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Last Saturday, Iyanla: Fix My Life featured a conversation with Lira Galore — avid IG thirst trapper and former fiancee of Rick Ross.

“Our relationship was phenomenal. And then he changed,” Galore shared. “He started doing some sneaky things.”

After admitting that she ignored her female intuition during the pair’s engagement, blaming naivete on her part, Iyanla then offered a thought: “Do you know how you learn that Miss Lira? I’m going to say something to you and I don’t mean to be disrespectful… But you learn that on the pole.”

Galore is well-known for her past life as an exotic dancer and her current status as an internet beauty with her curves forever on display. As a dancer, her mission objective is to play out the fantasy experience for the paying guest. It’s not about the dancer — not if she wants to make a profit. Your intuition doesn’t exist, make ‘him’ feel like the most desirable man in the club and make that money.

Galore’s also rumored to have made her rounds among several affluent men with very heavy bags. In fact, last November while she was still engaged to Ross, the streets whispered something about her having a fling with Wiz Khalifa. The two reportedly broke up and reconciled within days. Two months later, their relationship ended for good and she says that a photo of her– topless– sitting on Meek Mill’s lap was allegedly the coup de grace.

Galore told Vanzant that she’s “angry” because:

“I want our Black men to value us and they don’t.”

Then Black Twitter had a field day. While there were some that agreed with her, saying that the passive aggressive comments of angry Black men would prove Galore’s point abundantly, most comments were meant to shame her back into the shadows of her scantily clad, larger than life profile on The ‘Gram.

This here is a lot to unpack but we’ll take it slow.

Granted, Miss Galore may not have the room to speak freely about this topic publicly — cold world — but she’s a 23-year-old woman. Lord willing, y’all know how much life there is after 23?

Playing devil’s advocate, consider the people that Galore’s around. Including her own mother who after being confronted online about her prospective son-in-law cheating like hell on her daughter, she responds with:

“He a celebrity of course that’s to be expected! TF! U think we don’t know that? As long as ya homegirl getting a wet ass and my baby getting diamonds, his heart & treated like a queen in his palace then who winning tho boo [sic]? Where ur friends diamonds at?”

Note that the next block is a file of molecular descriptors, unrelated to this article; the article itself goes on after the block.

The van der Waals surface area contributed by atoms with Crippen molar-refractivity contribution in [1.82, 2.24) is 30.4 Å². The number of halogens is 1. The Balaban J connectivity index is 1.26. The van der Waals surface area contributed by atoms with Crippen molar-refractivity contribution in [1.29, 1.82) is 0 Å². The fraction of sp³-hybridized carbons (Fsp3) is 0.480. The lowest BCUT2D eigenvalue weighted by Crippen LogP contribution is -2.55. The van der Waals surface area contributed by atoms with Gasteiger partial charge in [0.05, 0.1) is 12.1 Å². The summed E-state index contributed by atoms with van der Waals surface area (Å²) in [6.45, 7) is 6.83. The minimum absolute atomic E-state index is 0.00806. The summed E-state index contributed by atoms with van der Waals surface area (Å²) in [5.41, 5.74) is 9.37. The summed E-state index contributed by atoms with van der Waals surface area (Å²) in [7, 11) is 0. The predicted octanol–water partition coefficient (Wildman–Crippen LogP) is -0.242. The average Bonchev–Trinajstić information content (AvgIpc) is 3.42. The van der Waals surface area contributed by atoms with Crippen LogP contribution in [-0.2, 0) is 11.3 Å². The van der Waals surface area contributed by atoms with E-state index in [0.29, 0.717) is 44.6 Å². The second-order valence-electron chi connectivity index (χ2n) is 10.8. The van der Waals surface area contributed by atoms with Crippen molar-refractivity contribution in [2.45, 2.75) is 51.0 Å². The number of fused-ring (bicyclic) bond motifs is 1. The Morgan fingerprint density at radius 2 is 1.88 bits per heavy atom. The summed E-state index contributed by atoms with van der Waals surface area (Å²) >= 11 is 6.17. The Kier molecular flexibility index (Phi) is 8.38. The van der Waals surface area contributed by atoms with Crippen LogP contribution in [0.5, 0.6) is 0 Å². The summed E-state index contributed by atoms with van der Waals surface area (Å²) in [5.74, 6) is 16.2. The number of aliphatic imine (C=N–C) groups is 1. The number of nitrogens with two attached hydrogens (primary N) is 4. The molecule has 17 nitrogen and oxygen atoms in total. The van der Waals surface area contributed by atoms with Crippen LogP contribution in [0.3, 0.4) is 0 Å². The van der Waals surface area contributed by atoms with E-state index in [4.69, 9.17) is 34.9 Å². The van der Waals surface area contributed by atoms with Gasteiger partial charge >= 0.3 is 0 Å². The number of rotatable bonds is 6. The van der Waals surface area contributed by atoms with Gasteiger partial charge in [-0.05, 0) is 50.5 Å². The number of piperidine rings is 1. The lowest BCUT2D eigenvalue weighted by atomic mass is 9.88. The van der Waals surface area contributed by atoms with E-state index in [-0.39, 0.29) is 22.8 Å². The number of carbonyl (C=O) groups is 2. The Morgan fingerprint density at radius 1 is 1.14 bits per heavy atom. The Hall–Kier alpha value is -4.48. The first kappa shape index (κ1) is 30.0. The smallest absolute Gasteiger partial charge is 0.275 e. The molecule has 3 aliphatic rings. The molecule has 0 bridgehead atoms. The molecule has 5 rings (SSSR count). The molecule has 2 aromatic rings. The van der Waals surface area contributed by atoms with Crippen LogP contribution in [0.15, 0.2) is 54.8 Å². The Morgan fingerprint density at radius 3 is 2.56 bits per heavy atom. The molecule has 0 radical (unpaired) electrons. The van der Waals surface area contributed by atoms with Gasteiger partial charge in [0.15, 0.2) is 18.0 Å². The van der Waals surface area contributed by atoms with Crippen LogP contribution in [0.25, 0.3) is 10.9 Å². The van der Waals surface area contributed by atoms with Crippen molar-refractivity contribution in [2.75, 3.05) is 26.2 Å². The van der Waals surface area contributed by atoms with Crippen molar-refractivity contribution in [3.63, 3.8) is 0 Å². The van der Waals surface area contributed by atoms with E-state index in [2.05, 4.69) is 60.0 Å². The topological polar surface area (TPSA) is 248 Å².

That is the mother of an adult speaking.

This isn’t to say that we ought to blame whatever questionable acts on Momma Galore. Nope. Lira’s grown. But if we can cancel out that mentality and the actions that come with it—if we can really pull her statement to Iyanla apart, as well as the response on Twitter, maybe we can have a real talk here.

Lira Galore is known to deal with moneyed men. She’s also had some plastic surgery done, reportedly. As soon as the words passed her lips, she must have at least considered what folks would have to say in opposition. Maybe not in opposition of the point but of the fact that she’s the person that made the statement.

And Black Twitter made some valid arguments today:

We all know a number of amazing Black men— husbands, fathers, brothers, uncles, cousins, loves—so Galore’s statement is clearly a desperate plea for something different. But differences in results come after a change is made in execution, right?

Most responses though, were deeply-rooted in hateful, ridiculously outdated patriarchal standards—sexism, to be plain:

Was it fair that Galore made a blanketed statement in regard to Black men? Absolutely not. There are some Black men, though, that absolutely will not value you unless you meet their very specific standards. And as long as your décolletage is exposed, they aren’t even listening (this is something I’ve been told, personally, by a Black man who claimed to be “giving [Black women] game”). So turtlenecks in the summertime ladies!

Galore was wrong to lump every Black man into this statement, making it problematic. Period.

But let’s also be real, folks were ready to drag her for the way she takes pictures.

Why is it on anyone’s agenda to tear a young woman down based on what she wears on Instagram, or because of the rumors we’ve all heard? Does wearing a bikini online negate a woman’s want/need to be valued?

If you wanna go even further with that thought, the very definition of sexism is judgment made based on the standards of what men would approve of. Men deciding on what makes women “valuable,” so to speak, regardless of what these men either have or don’t have to offer; financially, spiritually or emotionally.

Women jump in too, as they have with Lira, only too happy to call her a “ho” publicly. As if she’ll never be worthy of being valued, too.